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Jeff Fisher clarifies television timeout remarks, wanted game to end

Image (2) J.%20Fisher2-thumb-250x185-22744.jpg for post 18

So we created a mini-controversy this morning after passing along Titans coach Jeff Fisher’s words about the odd ending to Monday night’s game.

Now it’s time to wrap a bow on the issue.

A quick recap: Fisher said he was asked to use his timeouts late in the contest because the game was short on television breaks. Jaguars coach Jack Del Rio wound up calling timeouts, leading to Chris Johnson’s late touchdown and some unfortunate Trent Edwards playing time.

Since we made the post, ESPN told us in a statement they “did not directly or indirectly ask the coaches to take a timeout during the game.”

That’s true, but the story is a little more complicated. We’ll let Fisher explain it.

“At the two-minute warning in every game in the fourth quarter, there are conversations that go by,” Fisher said Tuesday via Terry McCormick of Titans Insider. “There’s conversations that take place at the two-minute warning before the first half. But there’s conversations that take place, and it’s the official’s responsibility to give the head coach a status of commercials and TV timeouts.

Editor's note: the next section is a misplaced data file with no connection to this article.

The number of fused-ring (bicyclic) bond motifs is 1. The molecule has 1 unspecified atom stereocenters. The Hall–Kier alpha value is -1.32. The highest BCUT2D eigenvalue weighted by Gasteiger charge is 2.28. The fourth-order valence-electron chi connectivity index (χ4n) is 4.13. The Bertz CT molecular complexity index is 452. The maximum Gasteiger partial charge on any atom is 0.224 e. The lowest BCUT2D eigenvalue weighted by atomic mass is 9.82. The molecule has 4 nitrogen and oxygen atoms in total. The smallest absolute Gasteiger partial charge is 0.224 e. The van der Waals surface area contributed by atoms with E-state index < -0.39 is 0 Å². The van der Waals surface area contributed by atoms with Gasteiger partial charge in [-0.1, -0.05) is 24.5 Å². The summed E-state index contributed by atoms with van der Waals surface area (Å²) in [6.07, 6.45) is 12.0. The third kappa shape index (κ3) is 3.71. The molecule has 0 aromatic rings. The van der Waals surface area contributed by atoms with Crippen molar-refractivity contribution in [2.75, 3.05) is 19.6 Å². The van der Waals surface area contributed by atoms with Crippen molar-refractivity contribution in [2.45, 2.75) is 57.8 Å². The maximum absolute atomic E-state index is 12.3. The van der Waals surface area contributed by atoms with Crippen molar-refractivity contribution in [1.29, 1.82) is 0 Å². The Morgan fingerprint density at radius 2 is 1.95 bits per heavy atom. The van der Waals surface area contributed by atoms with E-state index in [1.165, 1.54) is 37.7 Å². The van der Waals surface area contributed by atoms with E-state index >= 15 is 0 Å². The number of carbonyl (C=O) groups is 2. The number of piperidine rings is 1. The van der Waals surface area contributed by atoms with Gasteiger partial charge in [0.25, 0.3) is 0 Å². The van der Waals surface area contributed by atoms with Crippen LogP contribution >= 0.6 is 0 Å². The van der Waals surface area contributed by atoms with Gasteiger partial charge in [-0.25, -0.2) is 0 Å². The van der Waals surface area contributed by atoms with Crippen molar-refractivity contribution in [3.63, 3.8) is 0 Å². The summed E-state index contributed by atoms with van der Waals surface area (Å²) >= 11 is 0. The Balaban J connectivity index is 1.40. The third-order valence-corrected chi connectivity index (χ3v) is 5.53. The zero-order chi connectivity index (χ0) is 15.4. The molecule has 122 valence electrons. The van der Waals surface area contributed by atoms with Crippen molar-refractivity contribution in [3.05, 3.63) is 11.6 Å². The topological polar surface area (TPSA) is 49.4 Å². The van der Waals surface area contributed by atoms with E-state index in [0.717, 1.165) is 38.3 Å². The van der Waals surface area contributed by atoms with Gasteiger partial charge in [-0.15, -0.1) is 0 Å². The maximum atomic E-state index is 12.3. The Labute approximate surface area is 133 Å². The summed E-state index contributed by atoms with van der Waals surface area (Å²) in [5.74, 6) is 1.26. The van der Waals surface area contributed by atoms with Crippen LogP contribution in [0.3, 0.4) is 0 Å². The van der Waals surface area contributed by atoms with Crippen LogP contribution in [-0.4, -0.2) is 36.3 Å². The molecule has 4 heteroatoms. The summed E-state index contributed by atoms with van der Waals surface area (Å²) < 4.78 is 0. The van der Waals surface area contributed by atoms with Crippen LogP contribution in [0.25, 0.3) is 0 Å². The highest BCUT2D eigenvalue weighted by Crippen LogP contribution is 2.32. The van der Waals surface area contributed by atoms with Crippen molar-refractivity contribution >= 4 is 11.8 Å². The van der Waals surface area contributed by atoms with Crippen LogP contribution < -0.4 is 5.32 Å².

“Yesterday, I was told that they were two short. And they looked at me and smiled, and I said, ‘Sorry, I can’t help you.’ [Official] Mike Carey came across and said, ‘Here’s the deal. We’re two short.’ And I said, ‘Mike, I can’t help you. I’m trying to get a first down and I’m gonna kneel on it.’”

A source tells us that it’s not unprecedented for the league to take steps in order to get TV timeouts in. Carey is an experienced official and was likely searching for a way to get the breaks in, with possible input from the NFL.

After the game, Fisher seemed to be in on a private joke when he talked about the timeouts. We suspect Fisher may have been having a wee bit of fun at Del Rio’s expense. We’ve heard from folks who think the Titans were rubbing it in by re-inserting Johnson into the game, but Fisher insists he just wanted the game to end.

Since Del Rio didn’t let that happen, Fisher tried to score.

“Jack [Del Rio] used his timeouts. Whether Jack used his timeouts because the official said we’re two commercials short, or he used them to stop the clock to get his quarterback Trent Edwards some reps remains to be seen,” Fisher said.

“My feeling is I had no issue with him using the timeouts. I completely understand. You’ve got a backup quarterback in that’s been there for what, two weeks, and he wants to get him some reps. So I completely understand it, even though the game was out of reach.”